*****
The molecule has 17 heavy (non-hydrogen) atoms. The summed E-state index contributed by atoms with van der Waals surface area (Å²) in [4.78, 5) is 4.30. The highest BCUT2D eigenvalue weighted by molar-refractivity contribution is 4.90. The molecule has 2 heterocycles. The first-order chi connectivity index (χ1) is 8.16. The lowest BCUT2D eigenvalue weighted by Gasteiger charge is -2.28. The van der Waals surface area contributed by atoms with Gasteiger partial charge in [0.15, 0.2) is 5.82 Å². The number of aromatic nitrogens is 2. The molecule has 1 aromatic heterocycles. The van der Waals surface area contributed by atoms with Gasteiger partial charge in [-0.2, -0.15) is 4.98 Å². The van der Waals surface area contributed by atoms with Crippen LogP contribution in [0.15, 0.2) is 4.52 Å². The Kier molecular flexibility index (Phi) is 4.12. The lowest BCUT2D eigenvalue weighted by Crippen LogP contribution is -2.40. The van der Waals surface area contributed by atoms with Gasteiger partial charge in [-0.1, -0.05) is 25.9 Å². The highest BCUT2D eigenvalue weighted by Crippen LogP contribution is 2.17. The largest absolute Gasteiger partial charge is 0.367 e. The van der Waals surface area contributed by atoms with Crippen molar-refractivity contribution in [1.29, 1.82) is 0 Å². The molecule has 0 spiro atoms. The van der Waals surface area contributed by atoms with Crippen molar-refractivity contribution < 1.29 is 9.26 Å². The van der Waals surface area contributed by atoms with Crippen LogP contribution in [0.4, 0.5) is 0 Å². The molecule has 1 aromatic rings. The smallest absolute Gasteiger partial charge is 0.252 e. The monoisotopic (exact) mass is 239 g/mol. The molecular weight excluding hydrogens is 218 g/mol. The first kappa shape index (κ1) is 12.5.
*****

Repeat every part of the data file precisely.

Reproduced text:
The molecule has 17 heavy (non-hydrogen) atoms. The summed E-state index contributed by atoms with van der Waals surface area (Å²) in [4.78, 5) is 4.30. The highest BCUT2D eigenvalue weighted by molar-refractivity contribution is 4.90. The molecule has 2 heterocycles. The first-order chi connectivity index (χ1) is 8.16. The lowest BCUT2D eigenvalue weighted by Gasteiger charge is -2.28. The van der Waals surface area contributed by atoms with Gasteiger partial charge in [0.15, 0.2) is 5.82 Å². The number of aromatic nitrogens is 2. The molecule has 1 aromatic heterocycles. The van der Waals surface area contributed by atoms with Gasteiger partial charge in [-0.2, -0.15) is 4.98 Å². The van der Waals surface area contributed by atoms with Crippen LogP contribution in [0.15, 0.2) is 4.52 Å². The Kier molecular flexibility index (Phi) is 4.12. The lowest BCUT2D eigenvalue weighted by Crippen LogP contribution is -2.40. The van der Waals surface area contributed by atoms with Gasteiger partial charge in [-0.1, -0.05) is 25.9 Å². The highest BCUT2D eigenvalue weighted by Crippen LogP contribution is 2.17. The largest absolute Gasteiger partial charge is 0.367 e. The van der Waals surface area contributed by atoms with Crippen molar-refractivity contribution in [1.29, 1.82) is 0 Å². The molecule has 0 spiro atoms. The van der Waals surface area contributed by atoms with Crippen molar-refractivity contribution < 1.29 is 9.26 Å². The van der Waals surface area contributed by atoms with Crippen LogP contribution in [0.4, 0.5) is 0 Å². The molecule has 1 aromatic rings. The smallest absolute Gasteiger partial charge is 0.252 e. The monoisotopic (exact) mass is 239 g/mol. The molecular weight excluding hydrogens is 218 g/mol. The first kappa shape index (κ1) is 12.5.